Advice for Thriving at the Graduate Center
These recent graduates and current students give their tips to those who are just starting their graduate school journey.
What do you wish you’d known when you were first starting out at the Graduate Center? That’s a question we often ask our recent alumni, and also our current students, as they are getting close to the end of their programs. From striving toward the job of your dreams to taking care of your health and well-being, here are some of our favorite tips:
Elvira Basevich (Ph.D. ’17, Philosophy), who is joining the University of California, Davis, as an assistant professor of philosophy, explains why you pursue work that you think is difficult and necessary. “Many spend lifetimes making small interventions in big problems,” she says. “Feel free to reinvent the wheel.”
Eric Bayruns García (Ph.D. ’19, Philosophy), a faculty fellow in residence at Harvard University's Safra Center for Ethics with plans to move on to a tenure-track position at McMaster University, says that going to conferences and connecting with researchers in your area makes a huge difference in getting opportunities to write invited pieces.
Maya Harakawa (Ph.D. ’22, Art History), who is joining the University of Toronto’s art history department, advises “building up a cohort of faculty members who can help you and mentor you in different ways, rather than looking for one person.”
Angela Crumdy (Ph.D. ’23, Anthropology), who is beginning a Provost Postdoctoral Fellowship in the Graduate School of Education at the University of Pennsylvania, advises participating more rather than taking perfect notes: “I wish I’d known that it was OK to share my ideas in the classroom even if I didn’t have everything completely figured out.”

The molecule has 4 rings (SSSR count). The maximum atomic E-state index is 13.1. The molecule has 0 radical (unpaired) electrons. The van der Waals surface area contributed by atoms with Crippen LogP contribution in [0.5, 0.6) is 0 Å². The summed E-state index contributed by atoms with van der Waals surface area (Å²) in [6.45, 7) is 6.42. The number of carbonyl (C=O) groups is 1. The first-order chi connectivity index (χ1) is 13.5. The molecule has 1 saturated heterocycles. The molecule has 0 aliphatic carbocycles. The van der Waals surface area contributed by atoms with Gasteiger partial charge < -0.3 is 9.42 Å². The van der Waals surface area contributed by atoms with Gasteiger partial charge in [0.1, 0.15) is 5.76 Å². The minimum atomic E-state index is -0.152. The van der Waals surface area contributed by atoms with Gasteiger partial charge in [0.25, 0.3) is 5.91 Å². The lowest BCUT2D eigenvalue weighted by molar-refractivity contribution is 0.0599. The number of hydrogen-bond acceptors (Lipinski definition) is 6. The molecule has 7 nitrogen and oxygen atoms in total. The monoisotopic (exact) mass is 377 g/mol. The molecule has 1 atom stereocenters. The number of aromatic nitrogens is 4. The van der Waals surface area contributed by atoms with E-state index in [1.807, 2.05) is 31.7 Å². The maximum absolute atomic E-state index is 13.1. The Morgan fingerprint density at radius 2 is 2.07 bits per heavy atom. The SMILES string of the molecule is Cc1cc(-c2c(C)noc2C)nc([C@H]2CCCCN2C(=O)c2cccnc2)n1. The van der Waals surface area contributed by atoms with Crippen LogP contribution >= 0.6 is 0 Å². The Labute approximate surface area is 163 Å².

Nayma Qayum (Ph.D. ’14, Political Science), a professor at Manhattanville College and the author of a recent book, reminds you to take it a little easier on yourself, and not to lose sight of “your health, your emotional well-being, spending time with loved ones, doing things you care about.”
Maureen Coyle (Ph.D. ’22, Psychology), who is starting as a tenure-track assistant professor at Widener University, recommends devoting time to collaborative projects that go beyond your immediate advisers, so you can understand how successful collaborations work.
Matthew Goldberg (Ph.D. ’18, Psychology), an associate research scientist at the Yale Program on Climate Change Communication, stresses the importance of doing “high-impact work that solves real-world problems.”
Kwame Ocran (M.A. ’22, Liberal Studies), a Macaulay Honors College graduate, says that he suffered with impostor syndrome going into the master’s degree, but learned to “trust the process, because eventually you'll find your way.”
Anna Zhelnina (Ph.D. ’21, Sociology), a postdoctoral researcher in Finland who has co-authored a book on social movements, advises taking classes outside of your program, and also taking advantage of the workshops offered by the Teaching and Learning Center and the Writing Center.
Han Chen, a pianist who is starting his fifth year in the D.M.A. program, says he realized that everyone is on a different path. “I would say to people who just came to the Graduate Center to really find themselves in this program, that this program is for you to become who you are.”
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